It had been an absolute whirlwind of a situation for Max Pacioretty and his now former club, the Montreal Canadiens.
For much of the offseason, it seemed like Pacioretty would no longer be a Hab by the start of this season. Then, things changed a bit when both Pacioretty, 29 (will be 30 in November), and his agent, Allan Walsh, expressed that he did not want to leave the team and was hoping to a discuss a contract extension.
The situation was finally resolved on Sunday, September 9, when the Habs made a deal with the Vegas Golden Knights. The Habs sent Pacioretty to the Golden Knights in exchange for Tomas Tatar, top prospect Nick Suzuki, and a 2019 second-round draft pick that formerly belonged to the Columbus Blue Jackets.
This is actually a good deal for both sides. From the Golden Knights’ point-of-view, they get an upgrade over the departed James Neal. Yes, Neal had a solid season with the Golden Knights, but in looking at Pacioretty’s stats, Pacioretty has a higher upside than Neal and brings a lot more scoring power to the team.
For Pacioretty, who the Golden Knights promptly signed to a four-year contract extension worth an average annual value of $7 million, this is an opportunity to rejuvenate his career so he will be highly motivated to have a great season. He still has plenty of years left and could be well worth the gamble for many teams.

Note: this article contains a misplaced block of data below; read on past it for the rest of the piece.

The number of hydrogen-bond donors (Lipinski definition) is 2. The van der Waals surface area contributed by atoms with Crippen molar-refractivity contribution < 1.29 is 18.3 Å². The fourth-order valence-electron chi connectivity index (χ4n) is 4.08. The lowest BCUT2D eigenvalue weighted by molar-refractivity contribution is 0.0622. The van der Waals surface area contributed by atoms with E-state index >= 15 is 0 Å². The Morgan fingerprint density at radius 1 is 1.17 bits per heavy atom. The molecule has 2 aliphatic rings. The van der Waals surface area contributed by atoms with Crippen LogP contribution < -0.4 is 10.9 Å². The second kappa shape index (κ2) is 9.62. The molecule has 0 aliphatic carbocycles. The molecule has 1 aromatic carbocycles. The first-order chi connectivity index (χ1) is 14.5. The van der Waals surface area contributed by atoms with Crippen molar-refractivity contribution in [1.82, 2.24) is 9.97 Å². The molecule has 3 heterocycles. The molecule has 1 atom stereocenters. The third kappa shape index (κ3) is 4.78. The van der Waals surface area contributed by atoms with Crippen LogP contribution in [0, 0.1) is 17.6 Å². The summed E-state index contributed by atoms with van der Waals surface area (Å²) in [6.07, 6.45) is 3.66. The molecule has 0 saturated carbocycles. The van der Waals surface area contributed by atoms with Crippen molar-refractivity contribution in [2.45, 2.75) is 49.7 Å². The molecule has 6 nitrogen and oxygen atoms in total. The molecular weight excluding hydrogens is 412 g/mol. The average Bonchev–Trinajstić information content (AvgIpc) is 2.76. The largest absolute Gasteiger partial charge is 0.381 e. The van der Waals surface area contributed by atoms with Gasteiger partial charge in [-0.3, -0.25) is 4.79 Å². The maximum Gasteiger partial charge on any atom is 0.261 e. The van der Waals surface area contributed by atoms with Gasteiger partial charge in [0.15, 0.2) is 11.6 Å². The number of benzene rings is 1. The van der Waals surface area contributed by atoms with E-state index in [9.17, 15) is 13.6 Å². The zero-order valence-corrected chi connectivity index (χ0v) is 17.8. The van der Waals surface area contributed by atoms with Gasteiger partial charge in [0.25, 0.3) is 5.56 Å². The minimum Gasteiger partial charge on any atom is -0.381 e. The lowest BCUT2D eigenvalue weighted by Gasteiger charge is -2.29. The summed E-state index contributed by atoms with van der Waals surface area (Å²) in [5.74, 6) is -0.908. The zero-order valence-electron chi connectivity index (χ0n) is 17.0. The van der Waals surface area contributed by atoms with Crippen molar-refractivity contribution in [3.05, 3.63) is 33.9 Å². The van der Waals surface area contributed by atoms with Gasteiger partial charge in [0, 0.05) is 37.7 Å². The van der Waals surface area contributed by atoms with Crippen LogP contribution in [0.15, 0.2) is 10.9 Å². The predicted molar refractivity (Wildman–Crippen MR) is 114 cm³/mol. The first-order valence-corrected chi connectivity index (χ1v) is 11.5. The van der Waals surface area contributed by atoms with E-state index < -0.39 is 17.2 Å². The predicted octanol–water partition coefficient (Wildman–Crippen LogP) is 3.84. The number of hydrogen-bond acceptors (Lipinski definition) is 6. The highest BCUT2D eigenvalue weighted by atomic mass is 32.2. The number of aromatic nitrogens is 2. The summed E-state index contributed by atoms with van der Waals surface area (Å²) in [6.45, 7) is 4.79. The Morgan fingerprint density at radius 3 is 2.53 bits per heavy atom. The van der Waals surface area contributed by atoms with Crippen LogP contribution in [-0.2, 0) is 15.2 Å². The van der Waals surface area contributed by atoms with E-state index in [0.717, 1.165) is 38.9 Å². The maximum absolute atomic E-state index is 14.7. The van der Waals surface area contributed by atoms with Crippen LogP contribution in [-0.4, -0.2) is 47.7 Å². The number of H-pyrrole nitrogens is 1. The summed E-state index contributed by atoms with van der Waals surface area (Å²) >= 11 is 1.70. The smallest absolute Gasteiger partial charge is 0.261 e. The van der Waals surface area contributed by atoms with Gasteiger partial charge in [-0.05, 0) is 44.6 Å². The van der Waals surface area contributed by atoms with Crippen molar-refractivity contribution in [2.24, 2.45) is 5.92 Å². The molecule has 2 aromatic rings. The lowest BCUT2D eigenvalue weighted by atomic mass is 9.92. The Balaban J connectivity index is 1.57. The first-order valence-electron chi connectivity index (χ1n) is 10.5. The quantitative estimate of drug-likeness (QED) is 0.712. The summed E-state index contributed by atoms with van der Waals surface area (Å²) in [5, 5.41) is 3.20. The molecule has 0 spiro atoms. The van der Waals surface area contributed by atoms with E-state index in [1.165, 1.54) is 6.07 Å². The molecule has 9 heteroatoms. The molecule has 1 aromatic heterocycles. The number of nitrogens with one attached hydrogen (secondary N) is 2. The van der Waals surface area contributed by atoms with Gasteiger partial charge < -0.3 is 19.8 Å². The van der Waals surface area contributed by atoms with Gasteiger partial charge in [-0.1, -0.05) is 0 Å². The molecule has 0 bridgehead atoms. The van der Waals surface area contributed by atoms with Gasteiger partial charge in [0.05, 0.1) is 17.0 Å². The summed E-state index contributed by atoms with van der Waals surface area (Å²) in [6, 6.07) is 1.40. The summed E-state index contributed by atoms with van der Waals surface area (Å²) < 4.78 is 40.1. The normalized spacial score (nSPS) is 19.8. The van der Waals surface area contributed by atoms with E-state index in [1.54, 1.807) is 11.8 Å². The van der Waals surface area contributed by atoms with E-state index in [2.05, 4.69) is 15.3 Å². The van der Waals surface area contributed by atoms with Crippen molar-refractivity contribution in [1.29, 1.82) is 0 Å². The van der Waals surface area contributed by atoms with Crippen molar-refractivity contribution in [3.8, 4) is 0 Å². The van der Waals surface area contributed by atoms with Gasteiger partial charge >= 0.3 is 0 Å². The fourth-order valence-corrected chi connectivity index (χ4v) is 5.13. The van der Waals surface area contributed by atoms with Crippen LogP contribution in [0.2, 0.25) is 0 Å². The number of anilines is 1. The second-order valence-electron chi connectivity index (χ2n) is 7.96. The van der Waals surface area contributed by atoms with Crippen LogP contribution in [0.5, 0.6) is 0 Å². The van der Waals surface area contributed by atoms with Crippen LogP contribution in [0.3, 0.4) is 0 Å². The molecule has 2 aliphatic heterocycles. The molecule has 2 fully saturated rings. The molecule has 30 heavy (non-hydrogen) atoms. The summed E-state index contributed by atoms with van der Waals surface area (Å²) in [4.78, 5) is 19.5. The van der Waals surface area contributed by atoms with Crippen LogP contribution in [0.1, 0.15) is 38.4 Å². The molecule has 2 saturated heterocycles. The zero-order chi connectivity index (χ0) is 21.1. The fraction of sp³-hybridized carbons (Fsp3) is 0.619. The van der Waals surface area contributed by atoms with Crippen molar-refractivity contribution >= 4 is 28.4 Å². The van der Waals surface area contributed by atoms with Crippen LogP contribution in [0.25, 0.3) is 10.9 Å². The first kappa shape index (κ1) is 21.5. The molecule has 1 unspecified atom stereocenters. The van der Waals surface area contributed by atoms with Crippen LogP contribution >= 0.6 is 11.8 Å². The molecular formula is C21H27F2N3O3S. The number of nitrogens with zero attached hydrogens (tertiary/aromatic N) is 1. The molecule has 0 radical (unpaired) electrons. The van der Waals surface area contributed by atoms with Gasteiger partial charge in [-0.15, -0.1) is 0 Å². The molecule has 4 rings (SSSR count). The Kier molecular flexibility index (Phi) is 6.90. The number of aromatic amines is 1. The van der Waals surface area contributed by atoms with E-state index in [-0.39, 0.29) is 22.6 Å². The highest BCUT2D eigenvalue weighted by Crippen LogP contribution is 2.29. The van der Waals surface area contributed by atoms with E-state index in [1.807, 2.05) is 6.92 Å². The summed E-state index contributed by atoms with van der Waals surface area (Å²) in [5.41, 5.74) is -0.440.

In Pacioretty, the Golden Knights get a consistent goal scorer (226 career goals), someone who can put up over 60 points (done in 2012, 2014, 2015, 2016, and 2017) and is also a player that can be a key contributor on the power play.
Secondly, he’s a big body that can get pucks in the corner, deflect pucks in front of the net, and create havoc for opposing netminders. This is something that a lot of teams could use.
Lastly, when put in the right situation with the right players, he can produce consistently. Last year, he had 37 points in 64 games, but I would blame the low totals to injuries and the fact that the team had trouble finding consistent linemates for him to play with.
On the Habs side of the deal, they get a first-line type player in Tatar. Tatar, 27, had a down season last year as he only had 34 points (20 goals and 14 assists), but for his career, he has 119 goals and 109 assists for 228 points.
Tatar, like Pacioretty, should be someone who can help the Habs’ power play. He had 13 power play points last season and has 62 in his career. Since he’s just 27, he still has a chance to fulfill his potential and be a potent and consistent point producer in Montreal.
When it comes to Suzuki, no one is quite sure what to expect yet. For the Canadiens, Suzuki has a chance to become a top center and is not only someone who has the potential to become a solid offensive contributor, but he’s a player that has worked diligently on his puck protection and being responsible in both ends of the ice.
The Habs hope that he can come in and play in the team’s top six. With that side, some say that he could be a first line player, but that in order to do that, he really needs to round out his game.
On paper, this seems like a good deal for both sides. Only time will tell if that ends up being the case.
Photo: Toronto Star